Goldman Sachs, Morgan Stanley and UBS have ended a reciprocal arrangement to share flow between their European crossing networks from today.
Swiss bank UBS said the decision resulted from the launch of its dark multilateral trading facility (MTF) in November 2010.
“UBS continually refines its liquidity strategy in terms of both external liquidity accessed and the structure of UBS PIN, our internal crossing system,” Owain Self, global co-head of Direct Execution at UBS, told theTRADEnews.com. “Now that we have UBS MTF, which did not exist at the time we established bilateral agreements with Goldman Sachs and Morgan Stanley, we feel this is a more appropriate place to interact with third-party flow. Therefore we have offered our liquidity partners access to UBS MTF in place of our algorithmic access agreements to UBS PIN.”
The three brokers entered into an agreement to provide each other with reciprocal access to their European crossing networks in May 2009, a year after a similar deal was struck in the US. The link made each broker an algorithmic client of the other two brokers' crossing engines, enabling them to route client flow that could not be matched internally. For example, UBS and Morgan Stanley would use Goldman Sachs' algorithms to access liquidity in SIGMA. The connection between the three brokers' pools in the US remains intact.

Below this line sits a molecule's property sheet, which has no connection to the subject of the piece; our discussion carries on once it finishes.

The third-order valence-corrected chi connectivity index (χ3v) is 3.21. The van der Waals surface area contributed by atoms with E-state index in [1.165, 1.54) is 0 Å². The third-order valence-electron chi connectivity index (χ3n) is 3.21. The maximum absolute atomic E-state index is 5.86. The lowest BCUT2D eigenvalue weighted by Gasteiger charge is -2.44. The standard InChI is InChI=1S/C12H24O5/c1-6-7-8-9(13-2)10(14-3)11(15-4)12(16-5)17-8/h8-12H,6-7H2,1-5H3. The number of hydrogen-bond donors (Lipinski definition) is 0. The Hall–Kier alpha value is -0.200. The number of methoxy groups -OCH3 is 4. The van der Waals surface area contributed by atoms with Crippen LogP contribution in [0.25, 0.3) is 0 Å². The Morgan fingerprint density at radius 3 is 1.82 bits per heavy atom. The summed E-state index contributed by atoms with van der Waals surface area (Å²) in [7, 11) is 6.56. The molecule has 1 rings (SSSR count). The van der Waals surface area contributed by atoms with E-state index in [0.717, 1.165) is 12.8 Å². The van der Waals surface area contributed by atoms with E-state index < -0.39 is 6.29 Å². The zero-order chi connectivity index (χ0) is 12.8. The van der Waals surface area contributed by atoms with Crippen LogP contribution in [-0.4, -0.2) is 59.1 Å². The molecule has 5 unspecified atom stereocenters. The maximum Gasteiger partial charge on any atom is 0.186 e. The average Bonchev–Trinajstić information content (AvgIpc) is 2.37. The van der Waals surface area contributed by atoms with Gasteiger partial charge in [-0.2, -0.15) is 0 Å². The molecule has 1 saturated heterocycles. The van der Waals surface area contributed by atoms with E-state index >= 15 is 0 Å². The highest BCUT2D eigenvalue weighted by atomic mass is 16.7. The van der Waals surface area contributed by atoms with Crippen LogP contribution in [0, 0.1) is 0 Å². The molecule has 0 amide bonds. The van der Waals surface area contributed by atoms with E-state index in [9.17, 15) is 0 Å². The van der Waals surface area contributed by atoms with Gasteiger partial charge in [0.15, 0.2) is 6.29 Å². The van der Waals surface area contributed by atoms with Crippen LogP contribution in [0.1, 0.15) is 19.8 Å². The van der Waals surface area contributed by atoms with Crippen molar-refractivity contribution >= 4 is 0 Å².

UBS MTF traded €538 million in June 2011, representing 2.56% of the European dark pool market, according to Thomson Reuters Equity Market Share Reporter. UBS MTF was established as a complementary source of liquidity to the bank's PIN broker crossing network and incorporates the Swiss bank's prop and DMA flow, as well as client orders.
Goldman Sachs began its rollout of its dark MTF, Sigma X MTF, in April and has reported daily trading volumes of US$50-75 million. Sigma X MTF is operationally separate to SIGMA – for example it is hosted at NYSE Euronext's Basildon data centre – and includes both client orders and a subset of internal Goldman Sachs flow previously directed to its European crossing network, as well as third-party flow.
None of the brokers involved have released figures on the amount of flow exchanged by their crossing networks as a result of the agreement.
The European Commission's MiFID consultation paper, released in December last year, proposed that broker crossing networks that allow third-party access should be converted into MTFs, thereby removing broker discretion over how they match orders in their BCNs. Final proposals for MiFID II are expected in October 2011, having been delayed from Q1 this year.